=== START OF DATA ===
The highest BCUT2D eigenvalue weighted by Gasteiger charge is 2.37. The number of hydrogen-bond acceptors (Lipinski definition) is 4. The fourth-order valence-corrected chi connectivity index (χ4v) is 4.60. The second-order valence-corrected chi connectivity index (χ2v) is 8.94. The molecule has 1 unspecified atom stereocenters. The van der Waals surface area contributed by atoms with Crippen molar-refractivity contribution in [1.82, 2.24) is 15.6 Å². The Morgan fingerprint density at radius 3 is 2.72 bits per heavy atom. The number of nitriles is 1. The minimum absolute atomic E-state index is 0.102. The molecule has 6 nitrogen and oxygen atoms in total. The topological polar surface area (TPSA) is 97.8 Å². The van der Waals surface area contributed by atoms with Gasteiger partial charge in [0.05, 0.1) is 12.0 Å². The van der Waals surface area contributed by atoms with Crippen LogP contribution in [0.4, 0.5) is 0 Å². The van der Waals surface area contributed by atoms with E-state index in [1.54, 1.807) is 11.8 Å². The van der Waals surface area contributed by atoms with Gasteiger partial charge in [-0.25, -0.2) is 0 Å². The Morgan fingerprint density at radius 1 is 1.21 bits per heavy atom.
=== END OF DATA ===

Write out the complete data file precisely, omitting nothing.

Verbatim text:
The highest BCUT2D eigenvalue weighted by Gasteiger charge is 2.37. The number of hydrogen-bond acceptors (Lipinski definition) is 4. The fourth-order valence-corrected chi connectivity index (χ4v) is 4.60. The second-order valence-corrected chi connectivity index (χ2v) is 8.94. The molecule has 1 unspecified atom stereocenters. The van der Waals surface area contributed by atoms with Crippen molar-refractivity contribution in [1.82, 2.24) is 15.6 Å². The Morgan fingerprint density at radius 3 is 2.72 bits per heavy atom. The number of nitriles is 1. The minimum absolute atomic E-state index is 0.102. The molecule has 6 nitrogen and oxygen atoms in total. The topological polar surface area (TPSA) is 97.8 Å². The van der Waals surface area contributed by atoms with Gasteiger partial charge in [0.05, 0.1) is 12.0 Å². The van der Waals surface area contributed by atoms with Crippen LogP contribution in [0.4, 0.5) is 0 Å². The van der Waals surface area contributed by atoms with E-state index in [1.54, 1.807) is 11.8 Å². The van der Waals surface area contributed by atoms with Gasteiger partial charge in [-0.25, -0.2) is 0 Å². The Morgan fingerprint density at radius 1 is 1.21 bits per heavy atom.